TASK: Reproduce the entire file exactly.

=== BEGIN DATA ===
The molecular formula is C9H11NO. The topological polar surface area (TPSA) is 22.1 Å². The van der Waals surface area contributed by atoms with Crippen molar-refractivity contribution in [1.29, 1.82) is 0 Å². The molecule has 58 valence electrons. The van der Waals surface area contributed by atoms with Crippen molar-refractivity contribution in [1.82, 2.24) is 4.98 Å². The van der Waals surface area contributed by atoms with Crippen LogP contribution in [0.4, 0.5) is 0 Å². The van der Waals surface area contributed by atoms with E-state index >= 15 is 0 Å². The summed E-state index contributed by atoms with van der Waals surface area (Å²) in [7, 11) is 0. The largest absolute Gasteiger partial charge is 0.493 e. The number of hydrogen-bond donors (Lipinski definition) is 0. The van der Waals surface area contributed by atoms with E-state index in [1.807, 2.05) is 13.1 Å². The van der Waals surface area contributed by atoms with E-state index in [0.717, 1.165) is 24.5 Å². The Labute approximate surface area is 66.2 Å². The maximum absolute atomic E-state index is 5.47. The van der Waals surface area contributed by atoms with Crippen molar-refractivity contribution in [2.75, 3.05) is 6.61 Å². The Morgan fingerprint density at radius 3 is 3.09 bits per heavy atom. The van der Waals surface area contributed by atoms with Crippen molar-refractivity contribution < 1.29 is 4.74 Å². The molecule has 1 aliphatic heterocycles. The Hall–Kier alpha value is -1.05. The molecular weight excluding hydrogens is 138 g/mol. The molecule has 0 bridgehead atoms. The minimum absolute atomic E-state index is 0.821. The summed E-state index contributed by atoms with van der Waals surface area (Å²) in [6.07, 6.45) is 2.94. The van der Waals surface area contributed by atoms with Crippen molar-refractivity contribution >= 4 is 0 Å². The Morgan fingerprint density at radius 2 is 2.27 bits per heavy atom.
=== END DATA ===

The molecular formula is C9H11NO. The topological polar surface area (TPSA) is 22.1 Å². The van der Waals surface area contributed by atoms with Crippen molar-refractivity contribution in [1.29, 1.82) is 0 Å². The molecule has 58 valence electrons. The van der Waals surface area contributed by atoms with Crippen molar-refractivity contribution in [1.82, 2.24) is 4.98 Å². The van der Waals surface area contributed by atoms with Crippen LogP contribution in [0.4, 0.5) is 0 Å². The van der Waals surface area contributed by atoms with E-state index >= 15 is 0 Å². The summed E-state index contributed by atoms with van der Waals surface area (Å²) in [7, 11) is 0. The largest absolute Gasteiger partial charge is 0.493 e. The number of hydrogen-bond donors (Lipinski definition) is 0. The van der Waals surface area contributed by atoms with E-state index in [1.807, 2.05) is 13.1 Å². The van der Waals surface area contributed by atoms with E-state index in [0.717, 1.165) is 24.5 Å². The Labute approximate surface area is 66.2 Å². The maximum absolute atomic E-state index is 5.47. The van der Waals surface area contributed by atoms with Crippen molar-refractivity contribution in [2.75, 3.05) is 6.61 Å². The Morgan fingerprint density at radius 3 is 3.09 bits per heavy atom. The van der Waals surface area contributed by atoms with Crippen molar-refractivity contribution < 1.29 is 4.74 Å². The molecule has 1 aliphatic heterocycles. The Hall–Kier alpha value is -1.05. The molecular weight excluding hydrogens is 138 g/mol. The molecule has 0 bridgehead atoms. The minimum absolute atomic E-state index is 0.821. The summed E-state index contributed by atoms with van der Waals surface area (Å²) in [6.07, 6.45) is 2.94. The van der Waals surface area contributed by atoms with Crippen molar-refractivity contribution >= 4 is 0 Å². The Morgan fingerprint density at radius 2 is 2.27 bits per heavy atom.